I disagree with the title of the post. Cash can be king even if it’s not used. For instance, competitors might not enter the category if a well-capitalized competitor is sitting right there. Smart employee prospects will often consider a company’s balance sheet when figuring out which company to join. Cash prevents competitors from expanding into their turf, etc. Like a nation’s strong economy or military, a company’s strong balance sheet can be an asset simply by what behaviors it deters or encourages.Having said that, I don’t disagree with the idea that it’s a great time to prudently deploy some of that cash.

    1. bernardlunn

      That was not true after the Dot Com Bubble burst. There were lots of public listed companies with tons of cash (from IPO) and you could buy them for valuation of less than their cash reserve. I was buying “fallen angel” stocks at the time. The only ones worth buying were the ones narrowing the gap to profitability by growing revenue, even using cash to grow those revenues. All the “cash hoard” companies went smash, just did it slowly.

      1. Steve Murch, as well as the two companies it bought (the one I started as well as would fit the description of “cash hoarding”. They all did pretty well — EXPE climbed to a market cap north of $9 billion and is still the leader in online travel sales. The company I started raised $13 million and still had $11 million in the bank when we were acquired for $87 million in EXPE stock, which then did a nice 10x return on that stock. So, sometimes, it does pay to be frugal with cash, as we’re now finding out more broadly.

  6. Kendal H

    I miss when you used to blog throughout the day. I understand that Twitter and others are taking over this area, but for most people who have just discovered blogging in the last 1-2 years, they are not ready to move on to twitter, and are getting bored by the amount of blogs that are doing their one obligatory post in the morning and then forgetting about it. Twitter isn’t mainstream yet – don’t forget about your blog!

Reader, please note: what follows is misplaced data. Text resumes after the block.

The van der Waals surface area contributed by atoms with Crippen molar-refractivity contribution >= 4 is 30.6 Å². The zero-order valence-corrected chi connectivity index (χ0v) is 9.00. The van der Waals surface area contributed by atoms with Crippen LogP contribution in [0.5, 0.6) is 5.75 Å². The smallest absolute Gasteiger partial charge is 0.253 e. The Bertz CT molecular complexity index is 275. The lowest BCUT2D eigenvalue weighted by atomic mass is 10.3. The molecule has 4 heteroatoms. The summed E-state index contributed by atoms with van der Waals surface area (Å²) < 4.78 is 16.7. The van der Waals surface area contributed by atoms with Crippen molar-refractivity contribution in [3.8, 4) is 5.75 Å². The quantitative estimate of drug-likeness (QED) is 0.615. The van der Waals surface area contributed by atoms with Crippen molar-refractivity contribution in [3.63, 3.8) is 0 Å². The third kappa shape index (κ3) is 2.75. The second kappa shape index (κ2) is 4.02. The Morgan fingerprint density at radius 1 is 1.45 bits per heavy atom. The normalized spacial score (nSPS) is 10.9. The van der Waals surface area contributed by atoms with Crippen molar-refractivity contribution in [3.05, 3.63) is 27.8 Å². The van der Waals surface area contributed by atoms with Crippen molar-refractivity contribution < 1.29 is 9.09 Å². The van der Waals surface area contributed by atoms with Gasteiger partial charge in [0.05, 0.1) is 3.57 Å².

1. fredwilson

      I really have never blogged much during the day. I have meeting packed days almost every day and I almost never blog after work.I have averaged about 2 posts per day for the entire 5+ years I’ve been blogging. Lately I’ve been writing about 10 posts per week. So the frequency has come down but it just means I am doing one post in the early morning instead of two.

      1. Kendal H

        Maybe it has a direct correlation with being bored at work and checking (hoping) for more posts 🙂 It was just a comment, however, as your blog is still the first on my feed.

  7. Stephanos Anton Ballmerfeld

    Cash is King only if you HAVE it!If you owe it, it’s a mutha’!

  8. AndyBeard

    In these turbulent times, what is more attractive for investment?1. A startup aiming for a specialist market that has proven revenue where emphasis on spending is on technology2. A startup aiming for a broader market that has more revenue, but equally more competition and spending is more likely on maintenance, customer support and marketing.My personal bias is for the first option, but potential partners seem to prefer the second

    1. fredwilson

      There is no right answer to this question. It largely depends on the people and their ambitions and appetite for risk

  9. vruz

    I might add… it’s only king if you *really* need to use it in some key operation

  10. dr. P

    How do you calculate burn rate?

    1. fredwilson

      Hmm. A good blog post here

  11. dr. P

    Where? Thx